The Bible names the “Brook of Egypt” as the southern border of the Promised Land (Num 34:3-5; Ezek 47:15-19). In Hebrew, this is nahal mitzraim, to be distinguished from nahar mitzraim, which is the “River of Egypt,” the Nile River. The Brook of Egypt is identified by most scholars as the Wadi el-Arish. The wadi has a very large catchment area in the northern Sinai peninsula. Today the wadi is not easily visible because the wadi is broad and flat and the wadi bed is planted with date palms.
The Suez Canal connects the Mediterranean Sea with the Red Sea, allowing passage from Europe to the Far East without traveling around the continent of Africa. The Suez Canal was finished in 1869, but a previous attempt was made to connect the Red Sea and the eastern branch of the Nile River by Pharaoh Neco (620 BC). Eighteen-thousand boats pass through the canal annually, producing a revenue of $3 trillion for the Egyptian government (one boat was assessed a fee of $500,000). The canal can be traveled by boats only one way at a time. A square in the middle allows boats coming from the other direction to pass. The canal is 120 miles (195 km) long, has a maximum width of 640 feet (195 m) and a maximum depth of 60 feet (18 m). Some boats are too deep to pass through the canal and therefore Egypt is trying to deepen the canal by 3 feet (1 m) each year.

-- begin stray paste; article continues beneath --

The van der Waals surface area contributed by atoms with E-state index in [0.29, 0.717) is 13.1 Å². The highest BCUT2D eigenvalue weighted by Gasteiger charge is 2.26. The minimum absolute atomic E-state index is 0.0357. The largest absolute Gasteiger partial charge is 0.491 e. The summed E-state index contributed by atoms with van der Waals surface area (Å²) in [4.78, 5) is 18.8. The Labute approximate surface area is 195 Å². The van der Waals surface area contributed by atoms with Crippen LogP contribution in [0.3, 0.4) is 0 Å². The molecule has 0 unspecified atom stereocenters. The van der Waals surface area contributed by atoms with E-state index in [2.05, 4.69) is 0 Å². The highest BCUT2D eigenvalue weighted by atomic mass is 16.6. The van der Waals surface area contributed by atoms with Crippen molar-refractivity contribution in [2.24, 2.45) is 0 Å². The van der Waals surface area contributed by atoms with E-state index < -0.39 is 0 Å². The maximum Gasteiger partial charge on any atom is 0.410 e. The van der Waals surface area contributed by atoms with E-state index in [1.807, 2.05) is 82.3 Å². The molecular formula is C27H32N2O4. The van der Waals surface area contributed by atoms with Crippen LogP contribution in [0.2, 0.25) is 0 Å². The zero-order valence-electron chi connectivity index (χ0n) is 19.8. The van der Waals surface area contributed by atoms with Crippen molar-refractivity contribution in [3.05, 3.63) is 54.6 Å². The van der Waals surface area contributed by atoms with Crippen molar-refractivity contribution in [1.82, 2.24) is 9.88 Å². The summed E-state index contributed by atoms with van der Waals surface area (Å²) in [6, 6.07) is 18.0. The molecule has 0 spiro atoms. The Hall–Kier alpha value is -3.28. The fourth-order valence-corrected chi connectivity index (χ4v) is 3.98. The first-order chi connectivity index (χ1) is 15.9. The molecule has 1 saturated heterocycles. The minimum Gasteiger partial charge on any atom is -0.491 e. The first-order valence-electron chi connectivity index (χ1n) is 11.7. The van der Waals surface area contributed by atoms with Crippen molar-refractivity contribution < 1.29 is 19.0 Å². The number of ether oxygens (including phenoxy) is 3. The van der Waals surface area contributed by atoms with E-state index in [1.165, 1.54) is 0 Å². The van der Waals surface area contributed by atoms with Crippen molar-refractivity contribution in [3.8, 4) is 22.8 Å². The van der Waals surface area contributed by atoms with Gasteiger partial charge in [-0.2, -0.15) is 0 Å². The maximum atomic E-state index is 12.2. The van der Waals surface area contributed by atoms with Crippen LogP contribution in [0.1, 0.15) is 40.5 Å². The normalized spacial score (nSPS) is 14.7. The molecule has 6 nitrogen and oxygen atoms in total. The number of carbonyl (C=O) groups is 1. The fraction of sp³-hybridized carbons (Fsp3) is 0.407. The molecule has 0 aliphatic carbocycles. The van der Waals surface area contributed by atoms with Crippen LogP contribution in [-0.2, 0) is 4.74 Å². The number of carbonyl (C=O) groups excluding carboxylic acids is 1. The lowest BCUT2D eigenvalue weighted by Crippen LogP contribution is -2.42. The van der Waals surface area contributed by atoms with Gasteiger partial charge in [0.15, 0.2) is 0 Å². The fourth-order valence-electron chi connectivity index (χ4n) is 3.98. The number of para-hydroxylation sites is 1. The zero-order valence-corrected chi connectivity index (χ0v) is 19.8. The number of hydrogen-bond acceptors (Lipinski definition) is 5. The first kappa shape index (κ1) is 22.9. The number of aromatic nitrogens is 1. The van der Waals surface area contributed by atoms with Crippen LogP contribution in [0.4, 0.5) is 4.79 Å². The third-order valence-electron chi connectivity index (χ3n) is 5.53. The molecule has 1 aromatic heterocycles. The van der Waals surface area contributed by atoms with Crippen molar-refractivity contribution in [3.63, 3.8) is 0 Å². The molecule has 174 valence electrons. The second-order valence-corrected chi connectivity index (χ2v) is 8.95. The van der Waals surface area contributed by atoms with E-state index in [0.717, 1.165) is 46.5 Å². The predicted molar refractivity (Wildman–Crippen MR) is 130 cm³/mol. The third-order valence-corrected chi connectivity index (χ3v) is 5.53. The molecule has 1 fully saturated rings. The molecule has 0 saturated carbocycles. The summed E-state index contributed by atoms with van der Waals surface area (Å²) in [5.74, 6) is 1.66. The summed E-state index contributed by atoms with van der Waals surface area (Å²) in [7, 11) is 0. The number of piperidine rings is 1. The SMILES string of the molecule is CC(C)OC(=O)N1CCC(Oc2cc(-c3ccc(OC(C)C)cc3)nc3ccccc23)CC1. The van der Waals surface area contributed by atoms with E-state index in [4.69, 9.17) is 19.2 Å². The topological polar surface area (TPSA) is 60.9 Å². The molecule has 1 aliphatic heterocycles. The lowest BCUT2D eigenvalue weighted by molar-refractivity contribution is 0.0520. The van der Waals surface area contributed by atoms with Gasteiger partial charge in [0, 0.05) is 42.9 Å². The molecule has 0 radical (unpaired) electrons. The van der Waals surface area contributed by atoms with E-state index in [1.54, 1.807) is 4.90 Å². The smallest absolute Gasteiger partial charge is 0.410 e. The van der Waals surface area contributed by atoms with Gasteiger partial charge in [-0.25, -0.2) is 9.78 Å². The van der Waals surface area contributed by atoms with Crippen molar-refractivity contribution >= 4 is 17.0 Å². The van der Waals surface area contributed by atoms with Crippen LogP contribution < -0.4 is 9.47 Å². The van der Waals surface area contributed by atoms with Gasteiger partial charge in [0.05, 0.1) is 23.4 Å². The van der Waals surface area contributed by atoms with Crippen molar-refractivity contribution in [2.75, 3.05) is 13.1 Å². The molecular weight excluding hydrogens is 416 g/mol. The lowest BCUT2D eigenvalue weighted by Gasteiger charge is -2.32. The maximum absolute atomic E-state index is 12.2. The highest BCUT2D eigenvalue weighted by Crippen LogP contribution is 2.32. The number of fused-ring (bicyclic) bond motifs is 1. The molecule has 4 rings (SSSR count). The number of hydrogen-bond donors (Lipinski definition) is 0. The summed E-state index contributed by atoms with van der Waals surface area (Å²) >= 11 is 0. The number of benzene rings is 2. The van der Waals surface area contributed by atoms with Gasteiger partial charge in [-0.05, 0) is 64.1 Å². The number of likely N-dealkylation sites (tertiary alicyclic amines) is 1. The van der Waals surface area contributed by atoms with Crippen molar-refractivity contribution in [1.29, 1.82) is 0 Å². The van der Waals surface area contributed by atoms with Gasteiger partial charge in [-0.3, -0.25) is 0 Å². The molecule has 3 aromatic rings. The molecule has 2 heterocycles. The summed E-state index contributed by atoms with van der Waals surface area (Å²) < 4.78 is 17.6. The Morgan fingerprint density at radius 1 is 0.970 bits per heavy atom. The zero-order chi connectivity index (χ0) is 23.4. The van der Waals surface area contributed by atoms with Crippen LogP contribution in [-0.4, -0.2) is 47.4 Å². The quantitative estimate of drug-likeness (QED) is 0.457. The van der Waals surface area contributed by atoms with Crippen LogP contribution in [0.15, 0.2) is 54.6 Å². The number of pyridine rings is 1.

“Who led you through the great and terrifying wilderness, with its fiery serpents and scorpions and thirsty ground where there was no water, who brought you water out of the flinty rock, who fed you in the wilderness with manna that your fathers did not know, that he might humble you and test you, to do you good in the end” (Deut 8:15-16 ESV).
“Your clothing did not wear out on you and your foot did not swell these forty years” (Deut 8:4).
This beach resort town on the eastern shore of the Sinai Peninsula was popular with Israeli tourists before the intifada broke out in 2000. Most of the Sinai was occupied by Israel following the 1967 war until the Camp David accord and withdrawal in 1982. During that time, Israelis founded a moshav (agricultural settlement) here. The snorkeling along the Red Sea coast is world-renowned.
What can you say about a picture like this? A few miles south of Pharaoh’s Island, this peaceful inlet looks like an ideal getaway. Grab your swimsuit, suntan lotion, and a good book!
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See also on BiblePlaces.com: Jebel Musa (Mount Sinai?) and Pharaoh’s Island.
Sinai, Egypt (Geographia). Offers data on a variety of topics related to the Sinai Peninsula, including its history, the Bedouin culture, major sites, national parks, and maps. One noteworthy feature is its timeline of Sinai history here.
Sinai (Encyclopedia Judaica). An encyclopedia entry about the peninsula.
Sinai and Western Desert Safari Adventures, Egypt (Sub Sinai). Provides a wealth of information about the region: weather; guides to flora, fauna, and aquatic life; a photo gallery; information to know before you visit; etc.
Sinai (Tour Egypt). Provides data on major cities in Sinai, plus articles on various aspects of the area.
Sinai (LookLex). Brief article giving general information about the region. Also summarizes the recent history of Sinai.
Sinai photos (Library of Congress). A collection of older photos of the Sinai region have been published with descriptions.